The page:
A recent article suggests factors to consider for picking secondary schools.
As well meaning as the article is tries, if parents want their kids to go into JC, then the only consideration is if that school has a through train IP program.
Everything else is secondary (pun unintended).
Picking secondary schools: IP program
An IP program is curated for the smarter students to go through an academic program without worrying about the downtime.
The rational being that a good part of the year in secondary 4 students spend time preparing for the final O level exams.
Consequently, schools design a richer curriculum for their students in replacement of exam preparations.
On one hand, this means the child will not have to worry about the ‘O’ level exams (streaming).
On the other, the richer curriculum may cover academic and non-academic experiences.
Some schools send their students out to gain industry experiences like research attachments.
Other schools create specialized classes where students undergo higher academic rigor, such as the Raffles Academy in Raffles Institution.
There are some schools that just go ahead and start the JC curriculum in year 4 anyway.
This is really important for the students as it places them ahead of their compatriots because they have more time to develop through years 1-4.
Picking secondary schools: distance?
Let me pour through each of the points of consideration the article states.
Yes I do agree that distance to school is an important consideration when picking secondary schools.
Which is why many parents decide to shift and rent near to the school, which also increases the chance getting their kids into IP schools.
The example of Johorians traveling into Singapore is kinda moot.
They do travel a long ways off, that is because they are in a different country.
Because oping for a Singaporean education is a better choice. And they do so anyway despite the distance.
The reason why they are willing to travel because of the hope that it will provide them with the best education they can receive. And that’s the same consideration for many parents for their kids.
Since the Singaporean infrastructure is top notch there is no problems getting from one end of the island to another.
More importantly, getting the students to travel to school forces them develop independence and resilience.
If you ask the Johorian students, complains are few and far between.
This is because they appreciate the chance they have as many countrymen cannot afford the chance.
Ask the same of the locals and some even whine about the walk to school because of the weather.
Who do you think is more likely to succeed in life?
Picking secondary schools: CCAs offered?
The article bring in examples where some CCAs are unique that one should look forward to when picking secondary schools.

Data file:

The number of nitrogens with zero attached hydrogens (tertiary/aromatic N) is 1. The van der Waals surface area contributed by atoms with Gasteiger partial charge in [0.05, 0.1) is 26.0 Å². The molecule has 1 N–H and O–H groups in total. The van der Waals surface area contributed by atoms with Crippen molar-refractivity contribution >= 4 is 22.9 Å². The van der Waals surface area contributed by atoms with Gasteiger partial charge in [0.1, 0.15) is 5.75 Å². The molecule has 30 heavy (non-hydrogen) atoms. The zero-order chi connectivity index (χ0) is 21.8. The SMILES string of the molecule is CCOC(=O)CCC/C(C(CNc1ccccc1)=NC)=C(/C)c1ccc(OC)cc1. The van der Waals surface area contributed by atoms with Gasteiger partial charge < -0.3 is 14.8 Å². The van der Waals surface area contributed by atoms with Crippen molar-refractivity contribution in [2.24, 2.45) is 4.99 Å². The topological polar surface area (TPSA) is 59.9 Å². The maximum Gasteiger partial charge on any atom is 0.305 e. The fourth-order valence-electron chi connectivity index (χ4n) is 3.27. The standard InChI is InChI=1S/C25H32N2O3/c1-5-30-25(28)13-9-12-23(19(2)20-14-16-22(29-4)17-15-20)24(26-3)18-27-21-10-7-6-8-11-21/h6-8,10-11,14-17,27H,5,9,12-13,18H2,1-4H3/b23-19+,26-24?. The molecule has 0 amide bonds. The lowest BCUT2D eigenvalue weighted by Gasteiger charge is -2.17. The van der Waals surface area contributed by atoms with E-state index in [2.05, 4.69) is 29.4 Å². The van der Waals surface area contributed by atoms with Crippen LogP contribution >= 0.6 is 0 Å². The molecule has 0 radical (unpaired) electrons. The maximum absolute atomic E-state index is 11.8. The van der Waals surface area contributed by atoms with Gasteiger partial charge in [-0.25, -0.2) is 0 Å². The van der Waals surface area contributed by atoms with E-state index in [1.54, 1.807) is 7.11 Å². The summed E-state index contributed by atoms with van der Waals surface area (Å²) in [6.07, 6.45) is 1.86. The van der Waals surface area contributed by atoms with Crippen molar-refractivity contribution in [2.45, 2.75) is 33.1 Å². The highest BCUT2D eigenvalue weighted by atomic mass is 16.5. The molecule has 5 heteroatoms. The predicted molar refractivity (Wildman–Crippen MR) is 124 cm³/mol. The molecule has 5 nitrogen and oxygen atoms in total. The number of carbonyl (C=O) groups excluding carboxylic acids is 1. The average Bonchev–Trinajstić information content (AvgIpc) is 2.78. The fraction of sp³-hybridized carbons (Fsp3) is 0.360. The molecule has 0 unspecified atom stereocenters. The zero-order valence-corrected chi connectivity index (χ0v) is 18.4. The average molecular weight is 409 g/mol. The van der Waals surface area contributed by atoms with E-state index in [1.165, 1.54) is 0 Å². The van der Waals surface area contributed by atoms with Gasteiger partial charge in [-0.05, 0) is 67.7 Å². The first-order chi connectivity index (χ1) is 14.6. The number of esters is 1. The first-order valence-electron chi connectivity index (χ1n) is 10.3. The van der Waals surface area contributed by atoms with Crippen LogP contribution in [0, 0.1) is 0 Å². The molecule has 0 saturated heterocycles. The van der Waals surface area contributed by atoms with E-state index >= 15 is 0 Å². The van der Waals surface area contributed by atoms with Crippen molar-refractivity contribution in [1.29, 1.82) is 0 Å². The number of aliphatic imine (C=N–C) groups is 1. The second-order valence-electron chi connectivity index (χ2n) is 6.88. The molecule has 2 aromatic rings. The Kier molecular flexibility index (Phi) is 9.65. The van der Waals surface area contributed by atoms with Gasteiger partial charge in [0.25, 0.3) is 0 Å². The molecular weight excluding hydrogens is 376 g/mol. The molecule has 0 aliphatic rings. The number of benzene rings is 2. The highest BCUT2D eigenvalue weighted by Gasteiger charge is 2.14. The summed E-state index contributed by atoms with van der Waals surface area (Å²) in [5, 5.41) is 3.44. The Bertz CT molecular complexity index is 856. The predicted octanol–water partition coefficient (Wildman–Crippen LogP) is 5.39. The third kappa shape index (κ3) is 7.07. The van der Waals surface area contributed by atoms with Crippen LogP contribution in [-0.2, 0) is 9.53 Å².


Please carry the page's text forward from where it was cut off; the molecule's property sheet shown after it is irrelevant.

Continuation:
To the neighborhood school that is.
It is not unusual if one were to go to an IP school.
The more prestigious schools have a larger students intake and it allows the school to budget for and support various CCAs.
And a quick browse through the National School Games website and you begin to see who are the dominant sports groups. They mostly come from prestigious schools.
AEPs and MEPs are traditional IP school strengths.
So I wonder what the author was thinking when writing this point when advising about picking secondary schools?!
Picking secondary schools: culture and religion?
The author goes on to state that many schools have cultural differences one should be sensitive to when picking secondary schools.
Specifically, some Christian mission schools have morning devotions or weekly chapel services.
Well, guess what? The schools that have the ability to offer that are the more ‘prestigious’ schools anyway.
On the other hand, is the author trying to suggest that some schools offer ‘better’ culture/religion than others for their kids?
Actually there are already schools who cater specifically to special needs.
And these schools tend not to be a mainstream school because the latter just cannot meet the needs.
And these should be the options parents consider in the first place.
So the advice to picking secondary schools that is not ‘prestigious’ is completely moot.
I get that the article is trying to push for the idea of opting for admissions into ‘non-elite’ schools.
So that parents don’t chase for grades for their kids in the process.
But unfortunately the reasons are pretty weak which is why majority of parents are still grades chasing.
Because they want the best for their kids and they know where to put them in.
Finally, let me know if this has been useful.
Education commentary sitemap:
No PSLE? Bad idea!
Picking secondary schools
A values driven education
The education of Seth Yee
Kid with tuition fare worse?
Low standard of Singapore schools
Paper qualifications not important?
Go to an average neighborhood school?
Foolish to think that the old ways of planning education…